Saturday, January 31, 2015

My son, his filling, OUR choices

A few weeks back, one of my twin three year olds needed to have a cavity filled. Not a great feeling as a parent having to take your kiddo in for a filling, but it needed to be done. The initial consultation with the Doc went as well as it could, with her recommending the "happy air" to help him through. My wife and I said that he wouldn't need it, but she insisted we at least have it ready. And by insisting, I mean she made it perfectly clear that there was no way in hell he wouldn't need it. All the while, we could hear screams & crying from a child somewhere else in the office... Unnerving? Yes..

My wife and I didn't feel the best about working with this particular dentist, but we decided to at least try it. If he wasn't happy and they were pushing the happy air, then we would just leave and try again another time or find a different dentist. You see, for us it isn't only about the worry of what the gas is doing to our kiddo, but more that if he isn't feeling safe enough to be there then it's not worth it. The filling could wait another day when he felt more in control of what was happening, and not being pushed by the timeline and agenda of someone else. We want all of our kids to recognize that they're comfort and the things happening in their lives are in their control. That the push of outside forces shouldn't dictate their immediate and final decisions.  

Now, this doesn't apply to basic deadline responsibilities like homework, chores, and commitments. Only real life decisions where at times we allow ourselves to take paths forced on us by others, because we feel worried about saying, "no."

We also know our son well enough that he can handle anything as long as mom or dad are there. That "happy air" wouldn't be needed if all of the people in the room were calm.

So the day of the filling came, and our boy put on his favorite Snow White dress and happily climbed into the car. When he and I arrived at the office we ended up having to wait for much longer than necessary with sounds of crying and some screaming filtering to the waiting room (a la LittleShopOfHorrors). Thankfully my boy and I just sat together reading books and making each other laugh.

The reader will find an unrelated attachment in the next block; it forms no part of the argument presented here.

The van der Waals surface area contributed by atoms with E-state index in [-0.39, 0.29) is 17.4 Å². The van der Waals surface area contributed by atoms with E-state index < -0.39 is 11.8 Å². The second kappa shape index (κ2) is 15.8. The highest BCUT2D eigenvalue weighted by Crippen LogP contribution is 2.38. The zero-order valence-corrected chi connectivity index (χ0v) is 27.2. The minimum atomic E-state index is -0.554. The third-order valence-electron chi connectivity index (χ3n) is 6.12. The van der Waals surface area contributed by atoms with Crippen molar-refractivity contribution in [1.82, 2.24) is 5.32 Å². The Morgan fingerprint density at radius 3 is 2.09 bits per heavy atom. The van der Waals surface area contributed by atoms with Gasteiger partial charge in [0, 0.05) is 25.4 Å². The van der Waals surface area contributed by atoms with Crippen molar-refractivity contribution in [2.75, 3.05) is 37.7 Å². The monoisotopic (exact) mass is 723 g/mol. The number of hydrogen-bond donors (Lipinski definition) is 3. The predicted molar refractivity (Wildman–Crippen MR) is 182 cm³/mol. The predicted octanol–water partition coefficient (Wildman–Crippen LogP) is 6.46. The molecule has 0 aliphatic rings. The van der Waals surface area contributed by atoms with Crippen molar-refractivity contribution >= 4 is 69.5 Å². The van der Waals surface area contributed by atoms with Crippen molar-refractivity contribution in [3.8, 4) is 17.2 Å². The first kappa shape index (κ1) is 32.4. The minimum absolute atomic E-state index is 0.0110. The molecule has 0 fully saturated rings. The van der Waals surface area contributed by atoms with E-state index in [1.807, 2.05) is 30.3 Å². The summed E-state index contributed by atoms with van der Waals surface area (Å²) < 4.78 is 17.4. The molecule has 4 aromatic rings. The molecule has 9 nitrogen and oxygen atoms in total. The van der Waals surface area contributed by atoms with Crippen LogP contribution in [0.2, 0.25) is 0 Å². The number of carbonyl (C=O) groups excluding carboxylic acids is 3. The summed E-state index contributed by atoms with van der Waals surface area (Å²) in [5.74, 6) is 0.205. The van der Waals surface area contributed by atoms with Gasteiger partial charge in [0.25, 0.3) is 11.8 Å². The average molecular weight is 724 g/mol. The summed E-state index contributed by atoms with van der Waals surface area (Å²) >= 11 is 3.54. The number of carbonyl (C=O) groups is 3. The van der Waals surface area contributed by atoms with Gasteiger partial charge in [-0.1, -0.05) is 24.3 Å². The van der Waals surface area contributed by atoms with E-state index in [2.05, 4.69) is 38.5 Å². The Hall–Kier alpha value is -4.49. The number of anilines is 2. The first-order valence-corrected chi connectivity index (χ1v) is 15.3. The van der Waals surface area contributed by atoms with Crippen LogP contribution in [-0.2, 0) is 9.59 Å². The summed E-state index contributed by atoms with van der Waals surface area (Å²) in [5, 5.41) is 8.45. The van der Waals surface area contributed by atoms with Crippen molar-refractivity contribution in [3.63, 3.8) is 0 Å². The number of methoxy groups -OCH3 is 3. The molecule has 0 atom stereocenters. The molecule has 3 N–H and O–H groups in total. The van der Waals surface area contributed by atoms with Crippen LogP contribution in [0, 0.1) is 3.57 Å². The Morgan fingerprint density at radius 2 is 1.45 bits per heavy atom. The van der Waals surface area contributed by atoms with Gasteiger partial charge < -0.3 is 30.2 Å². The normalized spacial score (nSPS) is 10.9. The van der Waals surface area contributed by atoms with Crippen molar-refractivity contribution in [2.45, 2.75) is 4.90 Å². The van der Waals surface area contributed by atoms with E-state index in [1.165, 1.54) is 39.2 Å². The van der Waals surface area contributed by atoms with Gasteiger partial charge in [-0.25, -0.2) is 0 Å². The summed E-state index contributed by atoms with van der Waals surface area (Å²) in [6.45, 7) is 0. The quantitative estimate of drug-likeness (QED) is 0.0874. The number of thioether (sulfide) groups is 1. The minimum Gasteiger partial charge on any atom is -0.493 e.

When the nurse brought us back, she immediately wanted to go over the plan to make sure they understood that my wife and I didn't want the "happy air. " And that if things got weird, he and I would go. 

All was set, the Dr. came in and talked him through each step. I stayed in his eyesight and held his hands through out, and without a whimper, a cry, or fidget our big three year old had his cavity filled. The dentist and the hygentist were so impressed with him. I used the "I told you so" line multiple times, because I like being right. But it t felt good knowing that my wife and I told them that he could handle it. We believed in our boy and put that confidence out there for him to have as well. And that confidence even found its way into the Dr. She was a different person after that, so much so, she gave me a gift to say thanks... It wasn't free dental work.. Sad face.. But the Starbucks gift card was nice! All because we believed in him, and confidently held our ground on what we knew was best for his comfort.